Glasgow IndyRef2 March
Updated: Apr 10, 2020
The crisis of the UK intensifies after Glasgow IndyRef2 march
Despite torrential conditions, over 80,000 took to the streets to demand a Scottish independence referendum, reports Vladimir Unkovski-Korica
Following last month’s general election, which saw the SNP dominate in Scotland, calls for a second independence referendum have proliferated.
Saturday 11th January saw a massive show of force by the independence movement in Scotland. Despite torrential rains, which caused disruption to transport services, tens of thousands from across Scotland converged on Glasgow for a march called by All Under One Banner (AUOB).
The march was good natured and diverse. There was much chanting and anti-Tory slogans were particularly popular.
There is much anger in Scotland, since it has been ruled by Tory governments in Westminster that it did not elect for much of the 1980s and 1990s, as well as the 2010s.
It is obvious that the UK is in crisis following the December election, and Scotland is not alone.
The Tory Brexit deal has already created a border across the Irish Sea, and the DUP’s losses in Northern Ireland in the December poll, suggest that the Irish question may well mature in the lifetime of this parliament.
Moreover, the Scottish question will probably exacerbate the crisis of the UK in other spheres. While its impact on Wales may still be indirect, the popularity of the independence movement has already shaken major British institutions like the Tory and Labour parties.
The Scottish Tories have been at pains to distance themselves from their party south of the border. Meanwhile, Scottish Labour has haemorrhaged support since 2010, becoming Scotland’s third party, after decades of dominance.
Just days before this Saturday’s march, moreover, Scottish Labour appeared to be heading towards another crisis over the independence question. Party leader Richard Leonard called for a special conference on the party’s position on independence.
But Scottish Labour’s executive committee in Glasgow failed to discuss the proposal on Saturday, leading to claims from the SNP that Leonard had taken a ‘huge blow’ to his authority.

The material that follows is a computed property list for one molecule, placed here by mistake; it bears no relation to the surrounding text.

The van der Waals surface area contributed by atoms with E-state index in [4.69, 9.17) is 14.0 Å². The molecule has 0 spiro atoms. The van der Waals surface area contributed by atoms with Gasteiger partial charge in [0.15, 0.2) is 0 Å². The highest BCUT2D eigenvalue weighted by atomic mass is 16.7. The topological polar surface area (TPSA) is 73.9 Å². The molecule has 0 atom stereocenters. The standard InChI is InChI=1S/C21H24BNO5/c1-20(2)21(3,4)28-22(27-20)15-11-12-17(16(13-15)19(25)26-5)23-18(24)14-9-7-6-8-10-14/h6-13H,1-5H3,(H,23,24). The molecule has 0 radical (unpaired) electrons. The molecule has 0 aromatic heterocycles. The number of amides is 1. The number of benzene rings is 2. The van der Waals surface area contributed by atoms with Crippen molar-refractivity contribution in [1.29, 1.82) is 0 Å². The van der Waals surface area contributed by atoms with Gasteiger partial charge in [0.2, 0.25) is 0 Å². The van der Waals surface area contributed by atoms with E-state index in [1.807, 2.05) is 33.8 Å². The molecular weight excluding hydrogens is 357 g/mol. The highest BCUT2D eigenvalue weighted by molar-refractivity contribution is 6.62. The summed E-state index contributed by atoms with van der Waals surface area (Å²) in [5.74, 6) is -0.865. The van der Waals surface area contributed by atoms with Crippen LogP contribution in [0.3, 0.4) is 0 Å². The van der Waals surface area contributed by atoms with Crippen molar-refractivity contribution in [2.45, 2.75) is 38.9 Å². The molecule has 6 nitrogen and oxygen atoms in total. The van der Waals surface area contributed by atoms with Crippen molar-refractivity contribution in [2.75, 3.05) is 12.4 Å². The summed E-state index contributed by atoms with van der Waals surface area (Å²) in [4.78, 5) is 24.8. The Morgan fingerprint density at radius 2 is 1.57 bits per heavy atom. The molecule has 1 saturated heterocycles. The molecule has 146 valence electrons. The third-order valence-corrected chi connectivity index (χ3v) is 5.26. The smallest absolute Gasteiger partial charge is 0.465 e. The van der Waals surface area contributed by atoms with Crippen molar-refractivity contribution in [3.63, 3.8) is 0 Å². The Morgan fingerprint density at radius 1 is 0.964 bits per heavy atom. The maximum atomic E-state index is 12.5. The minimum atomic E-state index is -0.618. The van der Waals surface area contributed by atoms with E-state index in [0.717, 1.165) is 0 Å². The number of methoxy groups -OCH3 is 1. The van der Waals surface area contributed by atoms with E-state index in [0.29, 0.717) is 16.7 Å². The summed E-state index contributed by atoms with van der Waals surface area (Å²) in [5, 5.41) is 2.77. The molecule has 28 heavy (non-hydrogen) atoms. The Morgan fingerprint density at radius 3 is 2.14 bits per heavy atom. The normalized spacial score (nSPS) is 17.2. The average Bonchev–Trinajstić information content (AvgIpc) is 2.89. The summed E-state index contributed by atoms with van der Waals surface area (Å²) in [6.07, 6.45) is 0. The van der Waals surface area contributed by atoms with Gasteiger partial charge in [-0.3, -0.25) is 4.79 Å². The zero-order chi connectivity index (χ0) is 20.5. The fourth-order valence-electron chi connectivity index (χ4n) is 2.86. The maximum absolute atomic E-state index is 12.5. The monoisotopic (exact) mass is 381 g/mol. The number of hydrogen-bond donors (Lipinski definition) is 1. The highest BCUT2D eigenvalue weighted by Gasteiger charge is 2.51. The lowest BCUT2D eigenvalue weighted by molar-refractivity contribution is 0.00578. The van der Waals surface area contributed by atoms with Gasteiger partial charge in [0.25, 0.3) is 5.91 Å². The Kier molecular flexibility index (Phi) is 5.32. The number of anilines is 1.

The issue of Scottish independence was and continues to be divisive in the Labour Party as a whole, and it was used as a stick to beat the left wing during Corbyn’s tenure.
The crisis of the UK state goes deeper, and the Scottish referendum of 2014 contributed to the falling popularity of the monarchy in the UK.
Although the crisis of the UK is deep, however, there is no guarantee that the country will dissolve into its constituent parts.
There seems to be no obvious route of the stalemate. Even though the Scottish national movement is vibrant, the SNP is offering no obvious strategy to win a second referendum and independence.
It has indicated that it will seek a legal route to a referendum, which means that it has handed the power of veto to Westminster. Boris Johnson continues to refuse a referendum.
How the movement will respond in these circumstances is unclear. No answers were forthcoming on Saturday.
However, the re-launch of the Radical Independence Campaign (RIC) last autumn with a conference that attracted hundreds suggests that a nucleus exists of a force that can push beyond the moderate leadership of the SNP.
RIC unites forces of the left of various parties that favour a more militant attitude. The independence movement indeed goes beyond the SNP. Should it begin to win the bigger battalions of the working class, a mass campaign of civil disobedience may be on the cards, much as in Catalonia.
That would be the scale of what is necessary to begin to shift the situation more decisively in favour of the independence movement. The argument that a different kind of Scotland is possible is key to winning popular layers to a more combative stance.
Otherwise, the energy seen on protest days like Saturday may begin to dissipate. With the Tories holding power in Westminster – and prepared to use both carrot and stick to crush opponents – nothing should be taken for granted.
This artocle first appeared on the Counterfire Website. Reproduced withthe author's permission.